Sunday, 18 March 2018

Building an Army

Sorry it's been so long since I last posted anything.  It doesn't mean that I have been idle, simply that I have been too distracted and busy to post here.

Today, I am going to talk about the process of building a new army, and how it differs from some of the other types of Hobbying that we do, and maybe think about some of the mistakes that I have made in the past, and some that others make, and how I have tired to avoid them.

So, my first question is, what do I mean when I talk about building an army.  Usually, when we talk about building an army in this hobby, we are talking about building a force for whatever game we are planning to play.  That is not what I am talking about today.  I play a lot of skirmish games, with about a dozen models a side.  That, to me, is not an army.  That is a force, or a crew, or a side.  Even some of the more middle sized skirmish games, things with 60 or so models a side, i wouldn't really put in here.  When I talk about building an army, I'm talking about games with 100's of models on the table.  Things of the scale of the old WFB, or Black Powder.  Games where we are talking about big forces on big tables fighting big battles.  I firmly believe that these are different enough to the other games that they deserve to be talked about separately.

This is the sort of scale that would probably be as small as I would call an "Army" (With thanks to Adam and his 15mm ADLG 100 Years War armies)

So, now we know what I mean by an Army, lets start talking about how I go about building one, and look at what I have done so far.

What to build

Choose something that you are going to enjoy for a long time.  Building an army is likely going to be a longish term project.  You are looking at painting 100's of models for this, so you need to make sure that it is something that is going to hold your interest in the longer term.  There is no point in picking something that you are not going to want to touch again in a fortnights time.  That way lies wasted money and energy, and unfinished projects.  It may be obvious, but it probably bears stating explicitly right at the beginning.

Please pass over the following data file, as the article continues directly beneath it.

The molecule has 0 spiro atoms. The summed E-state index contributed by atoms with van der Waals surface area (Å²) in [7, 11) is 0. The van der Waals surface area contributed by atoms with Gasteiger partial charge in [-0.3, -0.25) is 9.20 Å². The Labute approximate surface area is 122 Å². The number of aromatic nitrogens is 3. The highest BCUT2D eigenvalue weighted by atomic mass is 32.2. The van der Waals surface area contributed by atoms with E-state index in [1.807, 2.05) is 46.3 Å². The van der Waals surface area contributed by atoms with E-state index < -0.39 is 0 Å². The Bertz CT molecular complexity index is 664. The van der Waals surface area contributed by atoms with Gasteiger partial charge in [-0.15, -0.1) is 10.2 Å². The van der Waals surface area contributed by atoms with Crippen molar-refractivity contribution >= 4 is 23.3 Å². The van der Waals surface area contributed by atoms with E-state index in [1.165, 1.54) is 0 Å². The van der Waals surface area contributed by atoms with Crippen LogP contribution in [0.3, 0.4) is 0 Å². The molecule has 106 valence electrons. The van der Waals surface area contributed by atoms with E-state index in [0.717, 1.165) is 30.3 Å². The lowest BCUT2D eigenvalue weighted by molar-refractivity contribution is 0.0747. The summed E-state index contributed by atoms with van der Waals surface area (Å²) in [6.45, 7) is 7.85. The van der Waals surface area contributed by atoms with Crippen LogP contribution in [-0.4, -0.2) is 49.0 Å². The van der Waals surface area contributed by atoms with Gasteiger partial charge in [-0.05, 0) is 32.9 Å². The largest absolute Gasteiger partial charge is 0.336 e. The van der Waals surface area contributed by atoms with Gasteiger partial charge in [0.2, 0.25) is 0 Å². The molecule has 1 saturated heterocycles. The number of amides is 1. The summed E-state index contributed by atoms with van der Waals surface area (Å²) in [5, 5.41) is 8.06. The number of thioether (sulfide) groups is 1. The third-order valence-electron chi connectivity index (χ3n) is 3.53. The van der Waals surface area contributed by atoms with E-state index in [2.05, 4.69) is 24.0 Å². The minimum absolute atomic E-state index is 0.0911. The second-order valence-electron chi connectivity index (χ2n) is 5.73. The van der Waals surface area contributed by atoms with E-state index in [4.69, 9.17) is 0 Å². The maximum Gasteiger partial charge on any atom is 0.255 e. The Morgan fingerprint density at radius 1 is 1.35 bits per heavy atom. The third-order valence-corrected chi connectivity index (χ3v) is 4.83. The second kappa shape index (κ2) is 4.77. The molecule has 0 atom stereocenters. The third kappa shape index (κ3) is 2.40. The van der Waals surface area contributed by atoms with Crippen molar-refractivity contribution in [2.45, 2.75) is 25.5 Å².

(I have chosen to build a War of the Roses force.  I like my medieval history, and it's a period that has interested me recently, with a number of books and TV dramas firing up my enthusiasm.)

Once you know what period you are going to play , you need to pick a scale.  Sometimes this is easy, and sometimes it can be more difficult.  Often, your choice will not just be based on what you want to play, but also on factors that you can't control.  You may need to work around not just what you want to play, but also what models are available for your period, what the rules you want to use expect, and sometimes how much time you have.
This is also a time where it can sometimes help to follow the crowd.  It's often worth finding out what other people are doing in the period you want to play.  This is not a skirmish force, this is an army.  Unless you have unlimited time, patience and resources, you may well not want to build multiple forces for this.  When I am playing smaller games, I don't mind if I end up having to build both forces for the table.  Its a small number of models.  When I am building an army, well, that's a much bigger deal if I have to build 2 armies in order to get a game.  If everyone else is playing in 6mm, it makes it much harder to get a game with you 54mm force, and you might want to think about whether you want to at least move a little closer to a common standard.  You may decide to go it alone, but you should at least consider it.